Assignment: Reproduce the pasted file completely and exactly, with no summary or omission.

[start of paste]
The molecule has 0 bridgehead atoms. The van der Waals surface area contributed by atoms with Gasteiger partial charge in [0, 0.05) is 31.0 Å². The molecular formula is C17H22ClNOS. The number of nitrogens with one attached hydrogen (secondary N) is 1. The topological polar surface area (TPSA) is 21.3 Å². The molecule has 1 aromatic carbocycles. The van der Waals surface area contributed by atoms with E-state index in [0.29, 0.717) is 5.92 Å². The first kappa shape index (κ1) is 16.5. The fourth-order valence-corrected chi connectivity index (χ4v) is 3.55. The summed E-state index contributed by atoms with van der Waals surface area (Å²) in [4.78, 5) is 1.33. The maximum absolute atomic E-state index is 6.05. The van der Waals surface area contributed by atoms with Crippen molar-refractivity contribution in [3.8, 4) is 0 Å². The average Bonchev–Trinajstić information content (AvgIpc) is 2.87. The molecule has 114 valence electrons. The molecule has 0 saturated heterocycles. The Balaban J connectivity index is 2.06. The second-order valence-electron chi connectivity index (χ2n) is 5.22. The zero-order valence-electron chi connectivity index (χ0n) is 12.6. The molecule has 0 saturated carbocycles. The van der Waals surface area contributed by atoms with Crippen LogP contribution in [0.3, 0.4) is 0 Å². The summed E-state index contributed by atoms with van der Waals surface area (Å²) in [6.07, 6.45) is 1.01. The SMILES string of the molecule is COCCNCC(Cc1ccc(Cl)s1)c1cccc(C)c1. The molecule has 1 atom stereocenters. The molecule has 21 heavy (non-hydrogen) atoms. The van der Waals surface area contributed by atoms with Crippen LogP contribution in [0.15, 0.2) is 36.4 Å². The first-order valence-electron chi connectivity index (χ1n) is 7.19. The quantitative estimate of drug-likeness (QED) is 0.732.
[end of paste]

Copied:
The molecule has 0 bridgehead atoms. The van der Waals surface area contributed by atoms with Gasteiger partial charge in [0, 0.05) is 31.0 Å². The molecular formula is C17H22ClNOS. The number of nitrogens with one attached hydrogen (secondary N) is 1. The topological polar surface area (TPSA) is 21.3 Å². The molecule has 1 aromatic carbocycles. The van der Waals surface area contributed by atoms with E-state index in [0.29, 0.717) is 5.92 Å². The first kappa shape index (κ1) is 16.5. The fourth-order valence-corrected chi connectivity index (χ4v) is 3.55. The summed E-state index contributed by atoms with van der Waals surface area (Å²) in [4.78, 5) is 1.33. The maximum absolute atomic E-state index is 6.05. The van der Waals surface area contributed by atoms with Crippen molar-refractivity contribution in [3.8, 4) is 0 Å². The average Bonchev–Trinajstić information content (AvgIpc) is 2.87. The molecule has 114 valence electrons. The molecule has 0 saturated heterocycles. The Balaban J connectivity index is 2.06. The second-order valence-electron chi connectivity index (χ2n) is 5.22. The zero-order valence-electron chi connectivity index (χ0n) is 12.6. The molecule has 0 saturated carbocycles. The van der Waals surface area contributed by atoms with Crippen LogP contribution in [0.3, 0.4) is 0 Å². The summed E-state index contributed by atoms with van der Waals surface area (Å²) in [6.07, 6.45) is 1.01. The SMILES string of the molecule is COCCNCC(Cc1ccc(Cl)s1)c1cccc(C)c1. The molecule has 1 atom stereocenters. The molecule has 21 heavy (non-hydrogen) atoms. The van der Waals surface area contributed by atoms with Crippen LogP contribution in [0.15, 0.2) is 36.4 Å². The first-order valence-electron chi connectivity index (χ1n) is 7.19. The quantitative estimate of drug-likeness (QED) is 0.732.